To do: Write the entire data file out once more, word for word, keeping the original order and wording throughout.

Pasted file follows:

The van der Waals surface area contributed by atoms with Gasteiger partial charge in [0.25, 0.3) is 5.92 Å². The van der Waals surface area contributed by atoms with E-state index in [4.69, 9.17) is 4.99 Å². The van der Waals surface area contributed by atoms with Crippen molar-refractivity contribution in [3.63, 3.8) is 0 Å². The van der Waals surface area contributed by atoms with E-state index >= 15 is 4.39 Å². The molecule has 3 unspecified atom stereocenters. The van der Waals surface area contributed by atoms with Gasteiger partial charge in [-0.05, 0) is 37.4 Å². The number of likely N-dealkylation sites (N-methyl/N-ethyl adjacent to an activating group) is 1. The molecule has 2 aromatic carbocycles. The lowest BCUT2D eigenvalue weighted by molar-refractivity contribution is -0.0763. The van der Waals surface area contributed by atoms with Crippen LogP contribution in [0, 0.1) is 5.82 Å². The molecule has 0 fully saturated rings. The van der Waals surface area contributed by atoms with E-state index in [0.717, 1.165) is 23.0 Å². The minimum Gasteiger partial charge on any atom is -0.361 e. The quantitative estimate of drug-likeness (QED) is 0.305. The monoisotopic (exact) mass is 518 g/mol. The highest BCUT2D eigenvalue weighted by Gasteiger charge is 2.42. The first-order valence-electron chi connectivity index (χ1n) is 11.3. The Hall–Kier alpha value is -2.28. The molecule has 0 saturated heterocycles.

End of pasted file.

The van der Waals surface area contributed by atoms with Gasteiger partial charge in [0.25, 0.3) is 5.92 Å². The van der Waals surface area contributed by atoms with E-state index in [4.69, 9.17) is 4.99 Å². The van der Waals surface area contributed by atoms with Crippen molar-refractivity contribution in [3.63, 3.8) is 0 Å². The van der Waals surface area contributed by atoms with E-state index >= 15 is 4.39 Å². The molecule has 3 unspecified atom stereocenters. The van der Waals surface area contributed by atoms with Gasteiger partial charge in [-0.05, 0) is 37.4 Å². The number of likely N-dealkylation sites (N-methyl/N-ethyl adjacent to an activating group) is 1. The molecule has 2 aromatic carbocycles. The lowest BCUT2D eigenvalue weighted by molar-refractivity contribution is -0.0763. The van der Waals surface area contributed by atoms with Crippen LogP contribution in [0, 0.1) is 5.82 Å². The molecule has 0 fully saturated rings. The van der Waals surface area contributed by atoms with E-state index in [0.717, 1.165) is 23.0 Å². The minimum Gasteiger partial charge on any atom is -0.361 e. The quantitative estimate of drug-likeness (QED) is 0.305. The monoisotopic (exact) mass is 518 g/mol. The highest BCUT2D eigenvalue weighted by Gasteiger charge is 2.42. The first-order valence-electron chi connectivity index (χ1n) is 11.3. The Hall–Kier alpha value is -2.28. The molecule has 0 saturated heterocycles.